Poland holds parliamentary elections today. The main contenders for the premiership are the Civic Platform of incumbent Donald Tusk and the Law and Justice Party of former PM Jaroslav Kaczynski.
As Euronews notes:
Whoever wins tonight will have to form a coalition with one or more of three smaller parties including Tusk’s current junior partner the Polish Peasants’ Party, which is seeing its support slip.
A left-wing liberal newcomer, Palikot’s Movement, a splinter from Civic Platform, may confuse matters. Among other things it wants to eliminate the power and privileges of the Catholic church in public life.
The latter party is interesting, not only due to its newness, but because it clearly is attempting to shake up the existing Polish political spectrum, through both its party platform and the profiles of its individual candidates. DW reports:
Palikot became notorious in Poland’s conservative circles because of his outspoken attacks on the church. Insiders say this was also the reason why he was kicked out of the ruling Civic Platform party, which was keen not to upset the church. In this election campaign, Palikot has made anticlericalism his main weapon.
The party’s lists of candidates are also of interest:
Its candidates include Anna Grodzka, a transsexual woman whose public battle with the Polish legal system after sex reassignment surgery made her something of a celebrity, and Poland’s best-known gay activist, Robert Biedron.
Poland uses open-list PR,1 so the personal followings of candidates can be critical to the success of a party, especially a new one like Palikot’s. An article from this past July, when Palikot was still setting up his party, said that “Palikot also declared that figures from the worlds of sport and music were in line to run as candidates for his party.” He also said his lists would have equal numbers of men and women, as well as many young people. “It’s time to cure the Polish party system, which is ill and undemocratic,” he said in the interview.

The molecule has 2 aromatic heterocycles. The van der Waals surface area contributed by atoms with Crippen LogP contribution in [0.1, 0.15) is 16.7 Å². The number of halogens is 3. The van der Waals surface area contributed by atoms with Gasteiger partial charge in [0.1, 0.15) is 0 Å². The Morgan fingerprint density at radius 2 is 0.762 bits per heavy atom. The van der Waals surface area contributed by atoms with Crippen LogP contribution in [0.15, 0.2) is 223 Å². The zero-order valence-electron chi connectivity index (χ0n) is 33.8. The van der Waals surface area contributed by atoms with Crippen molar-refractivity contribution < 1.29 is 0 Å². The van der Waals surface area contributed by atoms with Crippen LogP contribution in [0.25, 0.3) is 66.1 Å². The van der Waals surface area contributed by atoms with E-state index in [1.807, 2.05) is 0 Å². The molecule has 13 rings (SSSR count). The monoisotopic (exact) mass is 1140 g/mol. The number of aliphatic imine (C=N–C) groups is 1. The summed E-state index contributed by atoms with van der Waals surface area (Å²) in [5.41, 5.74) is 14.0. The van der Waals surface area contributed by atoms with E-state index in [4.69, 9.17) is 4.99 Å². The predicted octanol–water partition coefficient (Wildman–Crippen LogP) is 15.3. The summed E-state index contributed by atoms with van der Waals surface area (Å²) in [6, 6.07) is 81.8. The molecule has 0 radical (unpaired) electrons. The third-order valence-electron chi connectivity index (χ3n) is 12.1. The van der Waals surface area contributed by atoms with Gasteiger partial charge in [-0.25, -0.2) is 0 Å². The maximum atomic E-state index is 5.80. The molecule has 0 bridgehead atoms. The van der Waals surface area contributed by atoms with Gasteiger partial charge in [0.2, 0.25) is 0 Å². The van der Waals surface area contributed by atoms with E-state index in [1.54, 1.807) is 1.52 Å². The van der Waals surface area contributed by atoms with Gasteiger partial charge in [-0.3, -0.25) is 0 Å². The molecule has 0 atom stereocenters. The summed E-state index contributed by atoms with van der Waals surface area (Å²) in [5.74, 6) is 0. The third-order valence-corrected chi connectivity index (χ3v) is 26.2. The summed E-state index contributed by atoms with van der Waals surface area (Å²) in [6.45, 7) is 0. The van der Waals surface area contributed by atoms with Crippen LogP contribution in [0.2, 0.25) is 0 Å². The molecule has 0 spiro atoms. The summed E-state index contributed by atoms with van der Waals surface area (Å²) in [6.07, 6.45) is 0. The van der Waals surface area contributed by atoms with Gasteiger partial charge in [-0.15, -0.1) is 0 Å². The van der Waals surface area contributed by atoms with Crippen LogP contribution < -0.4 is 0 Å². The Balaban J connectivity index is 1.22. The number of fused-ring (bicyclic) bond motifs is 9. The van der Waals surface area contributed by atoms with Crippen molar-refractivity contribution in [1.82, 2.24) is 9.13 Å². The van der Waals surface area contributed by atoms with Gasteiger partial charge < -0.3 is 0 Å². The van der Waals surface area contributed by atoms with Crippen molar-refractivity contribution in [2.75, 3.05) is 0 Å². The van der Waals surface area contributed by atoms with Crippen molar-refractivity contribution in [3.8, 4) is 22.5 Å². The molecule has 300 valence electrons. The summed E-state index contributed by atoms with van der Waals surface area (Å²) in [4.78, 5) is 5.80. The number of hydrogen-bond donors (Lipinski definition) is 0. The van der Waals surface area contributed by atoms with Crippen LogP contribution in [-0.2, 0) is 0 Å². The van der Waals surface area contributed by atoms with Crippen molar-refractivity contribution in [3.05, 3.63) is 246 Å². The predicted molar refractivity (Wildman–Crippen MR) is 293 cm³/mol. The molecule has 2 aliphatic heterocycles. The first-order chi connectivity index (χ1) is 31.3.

While the Euronews story, quoted above, gets it right, other news items (and especially headlines) predictably fail to appreciate multiparty politics. For instance, Business Week’s “Poles may re-elect premier” and Reuters Canada’s “Polish PM seeks new reform mandate in election“.
Poland has a highly fragmented party system, so the leading party is quite likely to have only around a third of the votes and seats. This will necessitate post-election coalition bargaining. Plus, the presidency in Poland’s premier-presidential system is far from merely ceremonial.2 The presidency is held by Civic Platform, whose candidate Bronislaw Komorowski defeated Kaczynsni, 53-47, in a runoff in July, 2010. In the first round of that election, Komorowski won around 41% of the vote. Can his party come close to that level in an election more than one year after the presidential election? Typically, the answer in presidential and semi-presidential elections would be no: beyond the president’s “honeymoon” and with the presidency itself not at stake, we can expect the party to poll considerably lower. The fact that the party holds the presidency, however, makes it likely that it will also retain the premiership, following post-election bargaining. The only hope for Kaczinnski would be a decisive lead, plus a good showing for parties clearly more compatible with his party than with Komorowski’s. That seems unlikely.
- That is, once parties are assigned seats in proportion to their votes in multi-seat districts, those seats are assigned within each party’s lists solely on the basis of how many votes candidates receive personally. Under Poland’s variant, the voter must cast a candidate-preference vote, as there is no party-only option. [↩]
- That is, the presidency is directly elected. The prime minister and cabinet are responsible to the majority in parliament (the Sejm, the first chamber of the bicameral legislature). The president has no constitutional authority to dismiss a PM, but has initiative in designating a PM-to-be. Poland’s president also has a veto on legislation that requires 3/5 to override. [↩]